For more information on the new features check out:

What’s new in Sense November 2018

Mike Tarallo’s 5-minute update

New to Qlik and wanting to know how to make a fast start?
Please contact us to find out how BIFocus can help.  





Should I stay or should I go?

Here are 7 reasons to consider moving some of your QlikView applications to Qlik Sense:

1) Working patterns have changed. In spite of the work-life balance mantra, people are more likely to want to consume and analyse data out of the office and outside the 9-5 day – whether that’s at a client site, during the commute home or after the kids have gone to bed.

2) The face of computing has changed. The screen size is no longer the default 1024*768 pixels offered by the standard office monitor. Users want the flexibility to engage with Qlik applications on laptops, mobiles and tablets – and that requires a responsive design, optimised for whatever device they are using.

3) Users have changed – data literacy is increasing. Just as there was a culture change from mining spreadsheets to QlikView applications that allowed data analysis, now there is another change as users demand the ability to be able self-serve – not only exploring their data but further developing the applications they use.

4) Use cases have changed. Organisations increasingly want to integrate elements of Business Intelligence into other applications. No longer is BI an after-thought, now its embedded into solutions to enable better decision making.

5) Hosting has changed. Data is now sourced form a myriad of environments – some on-premise, some from the cloud. BI may be consumed by employees on the intranet or customers, partners and suppliers via extranets. To support these requirements, a solution with more flexible hosting options makes sense.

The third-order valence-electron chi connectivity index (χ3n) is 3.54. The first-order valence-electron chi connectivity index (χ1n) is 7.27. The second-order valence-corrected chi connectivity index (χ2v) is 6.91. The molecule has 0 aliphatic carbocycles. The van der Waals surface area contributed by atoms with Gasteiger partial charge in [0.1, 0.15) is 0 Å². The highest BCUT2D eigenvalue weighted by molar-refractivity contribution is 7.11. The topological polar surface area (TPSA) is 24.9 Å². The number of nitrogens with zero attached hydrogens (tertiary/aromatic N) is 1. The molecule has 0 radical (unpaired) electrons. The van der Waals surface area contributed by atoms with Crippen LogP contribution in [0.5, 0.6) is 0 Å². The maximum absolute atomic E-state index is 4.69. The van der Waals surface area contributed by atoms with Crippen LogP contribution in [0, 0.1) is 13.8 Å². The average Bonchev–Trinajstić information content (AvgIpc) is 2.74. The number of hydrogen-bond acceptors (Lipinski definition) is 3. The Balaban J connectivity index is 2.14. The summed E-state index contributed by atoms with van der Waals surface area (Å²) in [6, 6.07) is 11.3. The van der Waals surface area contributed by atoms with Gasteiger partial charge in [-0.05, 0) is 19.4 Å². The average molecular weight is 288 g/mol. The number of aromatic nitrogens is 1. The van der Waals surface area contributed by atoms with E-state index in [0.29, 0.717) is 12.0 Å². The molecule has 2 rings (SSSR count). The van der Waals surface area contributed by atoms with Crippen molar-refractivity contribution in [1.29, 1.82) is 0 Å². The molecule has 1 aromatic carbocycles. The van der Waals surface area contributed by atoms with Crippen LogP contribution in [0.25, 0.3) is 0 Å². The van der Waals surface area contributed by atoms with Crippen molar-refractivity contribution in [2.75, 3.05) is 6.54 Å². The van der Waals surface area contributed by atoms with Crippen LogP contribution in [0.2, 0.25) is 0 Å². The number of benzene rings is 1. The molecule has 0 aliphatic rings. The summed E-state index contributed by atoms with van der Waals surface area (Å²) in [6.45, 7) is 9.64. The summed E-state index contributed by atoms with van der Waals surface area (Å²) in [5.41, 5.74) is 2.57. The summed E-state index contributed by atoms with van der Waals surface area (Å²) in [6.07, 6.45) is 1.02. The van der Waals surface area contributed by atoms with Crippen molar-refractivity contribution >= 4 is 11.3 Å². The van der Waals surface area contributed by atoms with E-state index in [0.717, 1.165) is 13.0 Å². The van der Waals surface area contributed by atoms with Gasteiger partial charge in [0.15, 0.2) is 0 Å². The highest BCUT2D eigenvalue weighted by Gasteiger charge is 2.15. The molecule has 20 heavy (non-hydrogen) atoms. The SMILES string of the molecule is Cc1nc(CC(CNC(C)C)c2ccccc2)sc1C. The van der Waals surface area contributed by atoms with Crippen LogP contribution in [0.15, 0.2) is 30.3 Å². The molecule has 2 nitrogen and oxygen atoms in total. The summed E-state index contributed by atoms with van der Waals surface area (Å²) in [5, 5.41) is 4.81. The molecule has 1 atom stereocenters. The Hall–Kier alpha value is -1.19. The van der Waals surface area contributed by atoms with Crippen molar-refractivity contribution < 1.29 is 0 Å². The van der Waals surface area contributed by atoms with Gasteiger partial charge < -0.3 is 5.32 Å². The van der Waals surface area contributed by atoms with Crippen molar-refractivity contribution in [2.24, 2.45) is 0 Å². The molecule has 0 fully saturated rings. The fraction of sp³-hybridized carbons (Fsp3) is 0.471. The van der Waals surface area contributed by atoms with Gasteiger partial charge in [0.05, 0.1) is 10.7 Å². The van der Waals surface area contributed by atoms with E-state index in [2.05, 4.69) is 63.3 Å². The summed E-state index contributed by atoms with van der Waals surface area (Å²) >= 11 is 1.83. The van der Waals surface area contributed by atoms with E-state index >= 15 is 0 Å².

6) BI is changing. The rise of the “citizen data scientist” requires that BI solutions offer Artificial Intelligence or Augmented Intelligence – automating elements of the data preparation and prompting users with the optimal visualisations for KPIs.

7) Qlik’s Dual-Use Licensing Offer. This enables existing QlikView users to benefit from Qlik Sense for an uplift in the QlikView annual maintenance charge.
For more detail on the offer, check Qlik’s community post
Or have a look at the “QlikView and Qlik Sense Together” Webinar

What’s your reason for wanting to migrate? Why not contact us to discuss the benefits, options and costs of migrating QlikView apps to Qlik Sense.

So, you got let me know – should I stay or should I go?
(with thanks to the Clash for the quote and helping us agonise our way through the 80s)

Grey Matters

Everyone who knows Qlik knows that that grey matters.

Grey represents values that are excluded by the current selections. Many insights may be hidden in the grey that would have been missed by a traditional data reporting tool.

Often the things we don’t do are as informative as the things we do:
“That’s strange …. it seems that Aberdeenshire, Angus, Argyll and Bute are the only counties where nothing has been reported”

The insight will spark further analysis – first to confirm that the data is correct (maybe the data load missed some counties) and then, assuming it is, to find an answer to that all-important question: Why?

We’ll keep updating this blog with informative articles, because GREY MATTERS.